clusster of apple buds on little spur close to branch of treeBloom time is one consideration. Apples can't cross-pollinate if they don't bloom at the same time. Some early bloomers don't still have pollen available by the time later varieties start blooming. A few apple varieties are sterile and don't produce any pollen. They still need another variety for pollination, but they are of no use as pollinators. You may find some varieties described as "self-fruitful," meaning they don't require a pollinizer in order to produce fruit; however, cross-pollination will still enable these varieties to produce heavier crops. Fortunately, many extension services have put together pollination charts.[2] A good nursery can also help you check to be sure the trees you buy will produce fruit together.

Do you need to plant a pollinizer if your neighbor has an apple tree? That depends on the distance between their tree and yours. Spacing of 50 feet or less is generally recommended for good pollination of dwarf trees, 20 feet for semi-dwarfs. Crabapples are decorative landscape trees with long blooming seasons, and they make excellent pollinizer for the apple trees in your orchard. If your space is limited, you might also consider espalier methods of training trees or planting one of the novel columnar apple cultivars.

What if you really only have space for one apple tree? I've read suggestions about hanging freshly cut apple blossoms from a pollinating variety in your tree when it blooms, but that doesn't strike me as very practical. A better idea might be grafting branches from one apple tree onto another for pollination. Or you could consider an intensive planting method of putting two different apple trees into one planting hole. Some nurseries offer trees with several apple varieties grafted onto the same tree, offering both a selection of apples and good pollination.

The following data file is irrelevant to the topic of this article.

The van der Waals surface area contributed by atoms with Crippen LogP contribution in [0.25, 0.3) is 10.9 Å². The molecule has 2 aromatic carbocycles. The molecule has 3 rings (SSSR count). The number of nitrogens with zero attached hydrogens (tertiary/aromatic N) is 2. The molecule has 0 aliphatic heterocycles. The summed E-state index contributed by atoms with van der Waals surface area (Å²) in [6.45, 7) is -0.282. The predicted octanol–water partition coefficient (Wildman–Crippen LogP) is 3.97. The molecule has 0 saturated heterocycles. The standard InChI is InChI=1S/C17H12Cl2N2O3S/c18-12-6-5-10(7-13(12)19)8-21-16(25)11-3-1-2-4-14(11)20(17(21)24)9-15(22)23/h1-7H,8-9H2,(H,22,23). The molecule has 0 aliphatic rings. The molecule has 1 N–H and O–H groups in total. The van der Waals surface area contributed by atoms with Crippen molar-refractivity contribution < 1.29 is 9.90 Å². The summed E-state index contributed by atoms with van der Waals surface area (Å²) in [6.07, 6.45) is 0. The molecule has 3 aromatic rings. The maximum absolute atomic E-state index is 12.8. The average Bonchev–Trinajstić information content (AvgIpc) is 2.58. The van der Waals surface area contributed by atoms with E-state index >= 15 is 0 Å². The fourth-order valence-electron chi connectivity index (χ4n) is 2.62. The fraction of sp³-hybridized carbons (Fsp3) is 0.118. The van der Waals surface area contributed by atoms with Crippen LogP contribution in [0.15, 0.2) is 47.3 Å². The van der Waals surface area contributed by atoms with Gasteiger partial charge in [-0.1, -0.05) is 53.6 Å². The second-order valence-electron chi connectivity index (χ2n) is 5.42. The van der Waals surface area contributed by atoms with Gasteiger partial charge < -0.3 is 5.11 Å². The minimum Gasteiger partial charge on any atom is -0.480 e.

red and yellow apples in sale containersNarrowing my list of apple varieties down to the four favorites we had space for, and trying to make sure they met one another's pollination requirements, was like trying to solve one of those frustrating logic puzzles about packing jam or sorting crayons. If you've only ever tasted the few varieties available in supermarkets, you might want to search out farmer's markets, local orchards, or apple festivals to help you decide which varieties you'd most like to grow. If you've only got space for a few trees, you want to be sure you're growing your favorites. Some varieties may be better suited to your particular area. Your local extension service can advise you about varieties and chilling hours for your area.